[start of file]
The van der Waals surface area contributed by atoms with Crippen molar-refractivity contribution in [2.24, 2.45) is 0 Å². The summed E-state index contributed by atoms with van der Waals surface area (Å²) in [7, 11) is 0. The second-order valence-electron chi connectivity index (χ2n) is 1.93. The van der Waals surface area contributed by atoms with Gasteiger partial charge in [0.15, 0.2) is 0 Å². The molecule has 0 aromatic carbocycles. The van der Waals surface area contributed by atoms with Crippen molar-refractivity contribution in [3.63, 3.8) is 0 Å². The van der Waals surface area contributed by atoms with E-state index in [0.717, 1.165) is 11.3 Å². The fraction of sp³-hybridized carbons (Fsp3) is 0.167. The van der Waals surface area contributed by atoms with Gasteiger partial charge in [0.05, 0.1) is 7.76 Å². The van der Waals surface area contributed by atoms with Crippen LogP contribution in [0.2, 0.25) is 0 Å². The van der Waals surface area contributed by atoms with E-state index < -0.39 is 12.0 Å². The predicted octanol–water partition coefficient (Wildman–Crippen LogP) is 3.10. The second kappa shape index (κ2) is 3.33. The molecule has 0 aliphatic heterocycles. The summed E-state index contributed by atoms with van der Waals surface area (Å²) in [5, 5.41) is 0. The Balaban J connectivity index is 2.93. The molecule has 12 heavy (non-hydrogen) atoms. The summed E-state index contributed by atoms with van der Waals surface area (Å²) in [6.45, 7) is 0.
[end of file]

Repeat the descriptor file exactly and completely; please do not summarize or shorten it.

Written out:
The van der Waals surface area contributed by atoms with Crippen molar-refractivity contribution in [2.24, 2.45) is 0 Å². The summed E-state index contributed by atoms with van der Waals surface area (Å²) in [7, 11) is 0. The second-order valence-electron chi connectivity index (χ2n) is 1.93. The van der Waals surface area contributed by atoms with Gasteiger partial charge in [0.15, 0.2) is 0 Å². The molecule has 0 aromatic carbocycles. The van der Waals surface area contributed by atoms with Crippen molar-refractivity contribution in [3.63, 3.8) is 0 Å². The van der Waals surface area contributed by atoms with E-state index in [0.717, 1.165) is 11.3 Å². The fraction of sp³-hybridized carbons (Fsp3) is 0.167. The van der Waals surface area contributed by atoms with Gasteiger partial charge in [0.05, 0.1) is 7.76 Å². The van der Waals surface area contributed by atoms with Crippen LogP contribution in [0.2, 0.25) is 0 Å². The van der Waals surface area contributed by atoms with E-state index < -0.39 is 12.0 Å². The predicted octanol–water partition coefficient (Wildman–Crippen LogP) is 3.10. The second kappa shape index (κ2) is 3.33. The molecule has 0 aliphatic heterocycles. The summed E-state index contributed by atoms with van der Waals surface area (Å²) in [5, 5.41) is 0. The Balaban J connectivity index is 2.93. The molecule has 12 heavy (non-hydrogen) atoms. The summed E-state index contributed by atoms with van der Waals surface area (Å²) in [6.45, 7) is 0.